By George Ellison, lllustration by Elizabeth Ellison
“Here and elsewhere, bracken is such an aggressive plant that one wonders why it has not taken over the world.”
~ R. C. Moran, A Natural History of Ferns
I am a fern aficionado, not a fern authority. Nevertheless, ferns are my favorite plants. And bracken is one of my favorite ferns to observe—when it’s not on my property. I do have some company in this regard.
Bracken (Pteridium aquilinum) is said to be one of the five most common plants in the world. Standing up to five feet high (but usually about two and a half feet), it is the coarse, leathery fern you have almost certainly encountered in disturbed areas, thickets, and dry, open woodlands.
Along with devil’s walking stick (Aralia spinosa), bracken is one of the more intricately “designed” plants in our flora. The fronds are a maze of interrelated stems and segments that are a delight to behold. Its morphology is fairly complex and has, through the years, stimulated the descriptive resources of more than a few taxonomists. Other common names are eagle fern (because the fiddleheads as they are unfurling resemble the claws of an eagle) and hog fern (because feral swine fed on the plant).
Not many observers have anything positive to say about bracken. But I do. Ferns as a plant type have for millions of years explored the possibilities of leaf form and function. Ever attentive, Thoreau, as usual, summed it up: “Nature made ferns for pure leaves to show what she could do in that line.”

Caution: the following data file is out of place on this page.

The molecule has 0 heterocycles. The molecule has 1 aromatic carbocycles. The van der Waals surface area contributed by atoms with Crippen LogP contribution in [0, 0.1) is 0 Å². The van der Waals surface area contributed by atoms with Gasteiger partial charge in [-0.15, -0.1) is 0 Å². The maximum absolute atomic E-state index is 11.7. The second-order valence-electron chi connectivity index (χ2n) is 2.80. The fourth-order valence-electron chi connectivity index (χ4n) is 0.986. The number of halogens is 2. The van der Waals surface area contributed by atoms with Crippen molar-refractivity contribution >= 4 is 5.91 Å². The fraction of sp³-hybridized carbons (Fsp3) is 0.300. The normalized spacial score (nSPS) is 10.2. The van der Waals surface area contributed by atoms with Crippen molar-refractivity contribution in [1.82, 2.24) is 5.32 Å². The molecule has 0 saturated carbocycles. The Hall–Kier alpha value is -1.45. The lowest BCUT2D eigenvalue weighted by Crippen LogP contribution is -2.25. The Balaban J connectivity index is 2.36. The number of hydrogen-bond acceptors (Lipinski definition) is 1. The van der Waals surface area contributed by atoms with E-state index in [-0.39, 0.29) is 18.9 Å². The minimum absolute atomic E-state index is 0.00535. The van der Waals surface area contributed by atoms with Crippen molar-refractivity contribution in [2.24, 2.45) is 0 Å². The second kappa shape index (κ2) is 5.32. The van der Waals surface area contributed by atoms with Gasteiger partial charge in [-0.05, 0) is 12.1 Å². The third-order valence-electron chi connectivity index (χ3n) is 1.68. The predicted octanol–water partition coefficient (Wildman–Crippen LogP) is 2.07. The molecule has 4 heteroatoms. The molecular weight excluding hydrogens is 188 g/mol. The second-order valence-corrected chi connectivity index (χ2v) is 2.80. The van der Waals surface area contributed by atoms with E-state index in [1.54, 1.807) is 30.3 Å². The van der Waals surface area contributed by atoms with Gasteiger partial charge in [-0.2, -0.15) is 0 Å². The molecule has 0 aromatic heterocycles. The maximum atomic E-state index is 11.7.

Indigo Buntings and Chestnut-sided Warblers like bracken, too. They nest in the disturbed areas that the fern favors and have discovered that the tri-pronged “cup” formed by the lower-most pinnae serves as the perfect support for nesting materials. Both species, in return, no doubt feed on the insects that feed on the bracken, which are many. Bracken attracts more than a hundred species including grasshoppers, bees, wasps, beetles, aphids, leafhoppers, bracken borers, and fern moth caterpillars.
However, bracken does have its negative aspects. It can be so invasive as to form an almost impenetrable ground cover that shades out less aggressive plant species. Dense stands can persist from rhizomes for hundreds of years.
Bracken also contains an array of poisons (including hydrogen cyanide) that cause vitamin deficiencies in livestock, “blind staggers” in horses, and death in humans. These poisons evolved as defenses against grazing animals and insects that chew, suck, and gnaw on the fronds.
Studies have verified that the incidence of stomach cancer increases in countries like England and Japan, where quantities of bracken fiddleheads emerging in spring are harvested. In Japan they are soaked overnight in cold water and then boiled and sautéed with onions, soy sauce, and sesame seed oil.